Tuesday, 23 August 2011
I was extremely pleased last week to be contacted by the grandson of Thomas Tregilgus Rodda. I had been rather frustrated by my post about Thomas; the question of his death was not satisfactorily answered. His grandson has cleared the mystery up and it's quite remarkable. Click on the link to find the updated T T Rodda post.
Friday, 19 August 2011
Yes, I have been bad. I haven't done nearly enough work on the Newquay War Memorial names as I should have - I had fondly imagined that I would get tonnes more work done in the holidays, in fact the reverse is true. However, I did write a quick article about War Memorials and the Commonwealth Graves Commission. It is on HubPages - click on this link Remembering the Fallen.
Let me know what you think!
Let me know what you think!
Wednesday, 3 August 2011
Born 1888 Nr Fraddon, Cornwall kia 4 October 1917 Nr Ypres
Private 32375 1st Battalion East Lancashire Regiment (formerly Middlesex Regiment, DCLI and Somerset LI)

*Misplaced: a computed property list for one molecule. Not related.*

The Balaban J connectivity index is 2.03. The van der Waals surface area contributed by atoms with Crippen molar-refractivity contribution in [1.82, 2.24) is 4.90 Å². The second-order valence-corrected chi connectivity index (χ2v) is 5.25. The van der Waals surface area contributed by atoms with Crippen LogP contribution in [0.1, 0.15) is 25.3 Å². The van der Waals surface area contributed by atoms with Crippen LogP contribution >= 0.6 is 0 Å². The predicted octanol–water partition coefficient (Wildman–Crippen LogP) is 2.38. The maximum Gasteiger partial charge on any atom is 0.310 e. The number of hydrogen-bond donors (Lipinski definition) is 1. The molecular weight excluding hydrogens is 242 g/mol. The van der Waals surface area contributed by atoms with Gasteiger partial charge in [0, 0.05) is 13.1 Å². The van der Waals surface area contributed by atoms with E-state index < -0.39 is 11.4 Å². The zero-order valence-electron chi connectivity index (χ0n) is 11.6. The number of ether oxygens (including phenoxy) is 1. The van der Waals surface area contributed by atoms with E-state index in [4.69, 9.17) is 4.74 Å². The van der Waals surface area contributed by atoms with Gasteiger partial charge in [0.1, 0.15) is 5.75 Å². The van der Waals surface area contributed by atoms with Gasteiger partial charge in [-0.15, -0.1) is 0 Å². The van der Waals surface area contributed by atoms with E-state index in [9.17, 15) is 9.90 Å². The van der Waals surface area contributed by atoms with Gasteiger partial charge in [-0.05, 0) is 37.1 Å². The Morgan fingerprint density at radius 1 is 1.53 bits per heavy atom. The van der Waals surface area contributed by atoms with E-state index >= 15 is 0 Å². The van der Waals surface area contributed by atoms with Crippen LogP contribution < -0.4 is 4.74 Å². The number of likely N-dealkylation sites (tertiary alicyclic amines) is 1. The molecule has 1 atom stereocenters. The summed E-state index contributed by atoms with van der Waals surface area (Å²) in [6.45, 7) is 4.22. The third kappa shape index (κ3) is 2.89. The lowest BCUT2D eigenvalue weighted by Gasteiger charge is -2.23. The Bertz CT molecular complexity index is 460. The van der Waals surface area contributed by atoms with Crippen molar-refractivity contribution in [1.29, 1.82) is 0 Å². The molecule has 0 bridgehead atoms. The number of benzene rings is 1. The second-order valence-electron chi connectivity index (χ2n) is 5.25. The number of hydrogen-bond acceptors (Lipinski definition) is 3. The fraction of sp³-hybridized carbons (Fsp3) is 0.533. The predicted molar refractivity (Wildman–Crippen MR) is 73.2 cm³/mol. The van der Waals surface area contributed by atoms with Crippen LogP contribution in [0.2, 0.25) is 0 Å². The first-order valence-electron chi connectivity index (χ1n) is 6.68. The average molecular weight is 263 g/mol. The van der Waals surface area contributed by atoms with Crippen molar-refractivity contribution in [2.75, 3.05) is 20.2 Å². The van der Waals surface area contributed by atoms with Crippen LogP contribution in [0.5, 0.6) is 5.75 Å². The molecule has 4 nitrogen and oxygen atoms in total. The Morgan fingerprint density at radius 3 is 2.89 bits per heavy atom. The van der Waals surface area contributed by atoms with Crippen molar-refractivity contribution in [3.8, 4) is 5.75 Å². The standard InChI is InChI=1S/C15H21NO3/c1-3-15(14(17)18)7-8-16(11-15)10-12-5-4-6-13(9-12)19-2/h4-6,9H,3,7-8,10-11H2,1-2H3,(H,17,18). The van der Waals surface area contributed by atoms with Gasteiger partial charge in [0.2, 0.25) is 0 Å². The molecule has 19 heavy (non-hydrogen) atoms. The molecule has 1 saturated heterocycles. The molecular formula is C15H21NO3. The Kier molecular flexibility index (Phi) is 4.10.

Christopher was the fourth son of William Jeffery and Mary Jane Blake. William worked as a tin miner and china clay worker. His father had been a tin mine agent. The family lived in a cottage near Blue Anchor at Fraddon. Christopher had three older brothers, Arthur, Alfred and John and three sisters, Mabel, Alberta and Evelina.
Christopher's records do not indicate when or where he enlisted or when he first went to France. His medal index card does show that he was in several regiments. His move from the Somersets to the East Lancashire Regiment is not too surprising; the 1st Somersets and 1st East Lancs were both part of 11th Brigade, 4th Division. In addition, the Middlesex Regiment's 3/10th Battalion was in 10th Brigade, 4th Division.
During 1917 4th Division were involved at the Battles of Arras and Third Ypres. It seems likely that Christopher fell during the Battle of Broodseinde, a phase of Third Ypres. General Haig intended that this action should capture the Gheluvelt Plateau, a natural barrier, in enemy hands, along the south eastern edge of the Ypres Salient which was thwarting his plans to break out of the Salient. Haig had wrongly deduced that German morale was collapsing and planned to take advantage. The attack was also rushed; it was originally planned for 6 October, but brought forward to 4 October.
The attack was led by the I and II Anzac Corps and XVIII Corps. 4th Division (part of XIV Corps) were part of the supporting attack on the flank and were held up by a bog during their advance. Heavy machine gun fire from the cover of Houlthulst Forest resulted in 1,700 casualties for XIV Corps, of which it seems likely that Christopher was one.
Christopher has no known grave and is remembered on the Tyne Cot Memorial.